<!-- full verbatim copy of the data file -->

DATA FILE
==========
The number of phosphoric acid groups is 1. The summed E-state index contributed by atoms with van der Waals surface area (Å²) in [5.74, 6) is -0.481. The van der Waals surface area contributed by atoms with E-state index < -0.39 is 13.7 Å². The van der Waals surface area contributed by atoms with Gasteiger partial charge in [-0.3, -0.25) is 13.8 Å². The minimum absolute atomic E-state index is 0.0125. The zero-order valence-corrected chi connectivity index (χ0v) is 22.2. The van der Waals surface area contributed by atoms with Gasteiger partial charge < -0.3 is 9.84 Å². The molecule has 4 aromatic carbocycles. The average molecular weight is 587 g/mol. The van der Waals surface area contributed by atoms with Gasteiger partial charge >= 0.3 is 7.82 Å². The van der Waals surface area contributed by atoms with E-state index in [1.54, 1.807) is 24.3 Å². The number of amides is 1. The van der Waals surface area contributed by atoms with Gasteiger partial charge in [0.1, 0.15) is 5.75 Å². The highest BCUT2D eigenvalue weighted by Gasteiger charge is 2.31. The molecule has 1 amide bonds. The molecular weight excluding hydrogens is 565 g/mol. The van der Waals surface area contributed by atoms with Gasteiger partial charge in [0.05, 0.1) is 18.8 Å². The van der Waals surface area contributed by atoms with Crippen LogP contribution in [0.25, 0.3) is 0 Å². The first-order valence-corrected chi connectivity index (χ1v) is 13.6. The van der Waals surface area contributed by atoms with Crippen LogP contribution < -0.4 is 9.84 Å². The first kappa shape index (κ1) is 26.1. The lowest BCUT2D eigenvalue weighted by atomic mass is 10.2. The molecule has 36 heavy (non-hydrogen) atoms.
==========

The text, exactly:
The number of phosphoric acid groups is 1. The summed E-state index contributed by atoms with van der Waals surface area (Å²) in [5.74, 6) is -0.481. The van der Waals surface area contributed by atoms with E-state index < -0.39 is 13.7 Å². The van der Waals surface area contributed by atoms with Gasteiger partial charge in [-0.3, -0.25) is 13.8 Å². The minimum absolute atomic E-state index is 0.0125. The zero-order valence-corrected chi connectivity index (χ0v) is 22.2. The van der Waals surface area contributed by atoms with Gasteiger partial charge < -0.3 is 9.84 Å². The molecule has 4 aromatic carbocycles. The average molecular weight is 587 g/mol. The van der Waals surface area contributed by atoms with Gasteiger partial charge >= 0.3 is 7.82 Å². The van der Waals surface area contributed by atoms with E-state index in [1.54, 1.807) is 24.3 Å². The number of amides is 1. The van der Waals surface area contributed by atoms with Gasteiger partial charge in [0.1, 0.15) is 5.75 Å². The highest BCUT2D eigenvalue weighted by Gasteiger charge is 2.31. The molecule has 1 amide bonds. The molecular weight excluding hydrogens is 565 g/mol. The van der Waals surface area contributed by atoms with Gasteiger partial charge in [0.05, 0.1) is 18.8 Å². The van der Waals surface area contributed by atoms with Crippen LogP contribution in [0.25, 0.3) is 0 Å². The first-order valence-corrected chi connectivity index (χ1v) is 13.6. The van der Waals surface area contributed by atoms with Crippen LogP contribution < -0.4 is 9.84 Å². The first kappa shape index (κ1) is 26.1. The lowest BCUT2D eigenvalue weighted by atomic mass is 10.2. The molecule has 36 heavy (non-hydrogen) atoms.